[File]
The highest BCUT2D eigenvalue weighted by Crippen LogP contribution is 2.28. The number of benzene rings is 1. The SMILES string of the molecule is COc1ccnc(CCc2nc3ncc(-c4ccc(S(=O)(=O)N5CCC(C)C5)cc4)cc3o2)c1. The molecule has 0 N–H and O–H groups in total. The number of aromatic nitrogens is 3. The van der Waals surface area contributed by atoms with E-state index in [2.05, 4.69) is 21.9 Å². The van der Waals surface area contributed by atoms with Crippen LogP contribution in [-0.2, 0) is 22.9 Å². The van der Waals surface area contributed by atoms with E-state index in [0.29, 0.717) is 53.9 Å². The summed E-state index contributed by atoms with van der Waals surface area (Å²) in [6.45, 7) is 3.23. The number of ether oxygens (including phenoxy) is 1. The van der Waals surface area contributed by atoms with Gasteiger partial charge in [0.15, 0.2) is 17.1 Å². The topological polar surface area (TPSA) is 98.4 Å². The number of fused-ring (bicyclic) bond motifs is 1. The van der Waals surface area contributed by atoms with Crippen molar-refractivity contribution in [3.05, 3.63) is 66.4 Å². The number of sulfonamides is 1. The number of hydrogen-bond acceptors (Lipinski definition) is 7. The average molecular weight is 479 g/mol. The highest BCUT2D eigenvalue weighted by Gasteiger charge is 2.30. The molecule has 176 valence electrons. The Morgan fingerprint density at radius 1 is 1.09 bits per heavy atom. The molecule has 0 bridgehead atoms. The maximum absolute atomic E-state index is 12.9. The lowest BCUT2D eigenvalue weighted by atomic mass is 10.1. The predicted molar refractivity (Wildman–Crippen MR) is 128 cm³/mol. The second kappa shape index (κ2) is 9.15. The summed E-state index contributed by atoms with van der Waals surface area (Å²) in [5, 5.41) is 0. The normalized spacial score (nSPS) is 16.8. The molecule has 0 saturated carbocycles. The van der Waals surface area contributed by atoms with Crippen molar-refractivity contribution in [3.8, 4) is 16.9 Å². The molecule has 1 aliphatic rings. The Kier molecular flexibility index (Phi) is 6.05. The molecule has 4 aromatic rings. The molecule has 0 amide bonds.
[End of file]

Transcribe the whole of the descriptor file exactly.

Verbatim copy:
The highest BCUT2D eigenvalue weighted by Crippen LogP contribution is 2.28. The number of benzene rings is 1. The SMILES string of the molecule is COc1ccnc(CCc2nc3ncc(-c4ccc(S(=O)(=O)N5CCC(C)C5)cc4)cc3o2)c1. The molecule has 0 N–H and O–H groups in total. The number of aromatic nitrogens is 3. The van der Waals surface area contributed by atoms with E-state index in [2.05, 4.69) is 21.9 Å². The van der Waals surface area contributed by atoms with Crippen LogP contribution in [-0.2, 0) is 22.9 Å². The van der Waals surface area contributed by atoms with E-state index in [0.29, 0.717) is 53.9 Å². The summed E-state index contributed by atoms with van der Waals surface area (Å²) in [6.45, 7) is 3.23. The number of ether oxygens (including phenoxy) is 1. The van der Waals surface area contributed by atoms with Gasteiger partial charge in [0.15, 0.2) is 17.1 Å². The topological polar surface area (TPSA) is 98.4 Å². The number of fused-ring (bicyclic) bond motifs is 1. The van der Waals surface area contributed by atoms with Crippen molar-refractivity contribution in [3.05, 3.63) is 66.4 Å². The number of sulfonamides is 1. The number of hydrogen-bond acceptors (Lipinski definition) is 7. The average molecular weight is 479 g/mol. The highest BCUT2D eigenvalue weighted by Gasteiger charge is 2.30. The molecule has 176 valence electrons. The Morgan fingerprint density at radius 1 is 1.09 bits per heavy atom. The molecule has 0 bridgehead atoms. The maximum absolute atomic E-state index is 12.9. The lowest BCUT2D eigenvalue weighted by atomic mass is 10.1. The predicted molar refractivity (Wildman–Crippen MR) is 128 cm³/mol. The second kappa shape index (κ2) is 9.15. The summed E-state index contributed by atoms with van der Waals surface area (Å²) in [5, 5.41) is 0. The normalized spacial score (nSPS) is 16.8. The molecule has 0 saturated carbocycles. The van der Waals surface area contributed by atoms with Crippen molar-refractivity contribution in [3.8, 4) is 16.9 Å². The molecule has 1 aliphatic rings. The Kier molecular flexibility index (Phi) is 6.05. The molecule has 4 aromatic rings. The molecule has 0 amide bonds.